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Jennifer Nelson

Whitman & Education Reform

Last night my good friend Lance Izumi joined Meg Whitman (and a few other friends and fans) at a special movie preview of “Waiting for Superman.”  Izumi, for those of you who don’t know him, is the senior director of education studies at the Pacific Research Institute for Public Policy and co-author of the book “Not as Good as You Think: Why the Middle Class Needs School Choice”  (and is featured on the FR home page today.)  He is also featured in the new "Waiting for Superman" movie, which was made by Academy-award winning documentary director Davis Guggenheim ("Inconvenient Truth"). 

Whitman has seen the film and thinks it is a must-see for people who care about kids and education.  Education has been one of her three "must fix" issues in her campaign for governor–as it should be.  If government can do three things–get out of the way so the economy can grow, control government spending and growth and heal the state’s education system so that all children have access to a high quality education–the people will be content.  And the politicians won’t see the kind of horrible numbers that the legislature and Governor Schwarzenegger saw in the most recent Field Poll.  But none of that is happening right now.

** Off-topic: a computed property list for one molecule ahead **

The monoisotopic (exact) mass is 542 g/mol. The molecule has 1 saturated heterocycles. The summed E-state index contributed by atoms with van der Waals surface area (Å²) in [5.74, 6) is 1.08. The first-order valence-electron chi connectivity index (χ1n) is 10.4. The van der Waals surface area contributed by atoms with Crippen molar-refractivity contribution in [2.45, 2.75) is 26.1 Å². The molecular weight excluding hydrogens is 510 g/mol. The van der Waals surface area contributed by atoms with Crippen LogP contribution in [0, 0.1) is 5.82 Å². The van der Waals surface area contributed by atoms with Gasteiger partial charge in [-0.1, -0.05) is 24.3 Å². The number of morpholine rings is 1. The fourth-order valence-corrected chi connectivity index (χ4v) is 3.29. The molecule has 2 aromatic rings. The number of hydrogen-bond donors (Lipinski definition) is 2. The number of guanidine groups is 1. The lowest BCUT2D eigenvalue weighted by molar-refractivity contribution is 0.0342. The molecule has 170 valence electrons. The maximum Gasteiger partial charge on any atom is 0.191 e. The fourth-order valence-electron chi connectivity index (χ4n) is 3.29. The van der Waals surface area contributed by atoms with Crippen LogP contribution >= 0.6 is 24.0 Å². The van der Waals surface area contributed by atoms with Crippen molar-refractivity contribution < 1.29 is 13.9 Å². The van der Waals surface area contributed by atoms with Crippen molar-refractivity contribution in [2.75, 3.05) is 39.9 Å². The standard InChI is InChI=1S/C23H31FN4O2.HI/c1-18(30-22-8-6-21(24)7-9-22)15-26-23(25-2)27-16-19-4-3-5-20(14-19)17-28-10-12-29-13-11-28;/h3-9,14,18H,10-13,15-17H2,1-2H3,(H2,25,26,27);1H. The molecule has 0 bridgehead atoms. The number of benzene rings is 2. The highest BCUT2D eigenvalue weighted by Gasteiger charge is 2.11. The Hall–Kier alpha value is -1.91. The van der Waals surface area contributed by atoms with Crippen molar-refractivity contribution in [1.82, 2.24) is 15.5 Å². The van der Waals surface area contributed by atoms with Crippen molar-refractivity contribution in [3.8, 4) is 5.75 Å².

As Whitman’s campaign manager reminded supporters in an email this morning, Meg has a plan for reform:  "Get more money directly into the classroom, eliminate the charter school cap, grade every public school A-F so parents can easily see how well their child’s school is performing and give them a fast-track process for charter school conversion.  Meg believes good teachers are the gems of our system and she will reward the best teachers and stand up to the teacher unions."

I’m sure that the Whitman campaign is a little nervous as she prepares for her first debate this evening.  But (since I’m not the one on the stage) I’m looking forward to it.  I think that Meg Whitman has the same appeal that George Deukmejian did when he succeeded Jerry Brown as governor.  At the end of Brown’s tenure, California was the laughingstock of the nation.  People wanted calm, visionary leadership, and that’s what they got with George Deukmejian.  After a movie star governor who failed to live up to the public’s expectations, I think the public is again looking for calm, visionary leadership–and that’s not Jerry Brown.  I think if Meg reminds people that she is a leader, that she has a plan, that she is not Arnold or Jerry and that she wants to move to Sacramento to work with all sides to fundamentally fix California, she’ll do just fine tonight and on Election Day. 

Note:  "Waiting for Superman" opens in Friday, October 8th.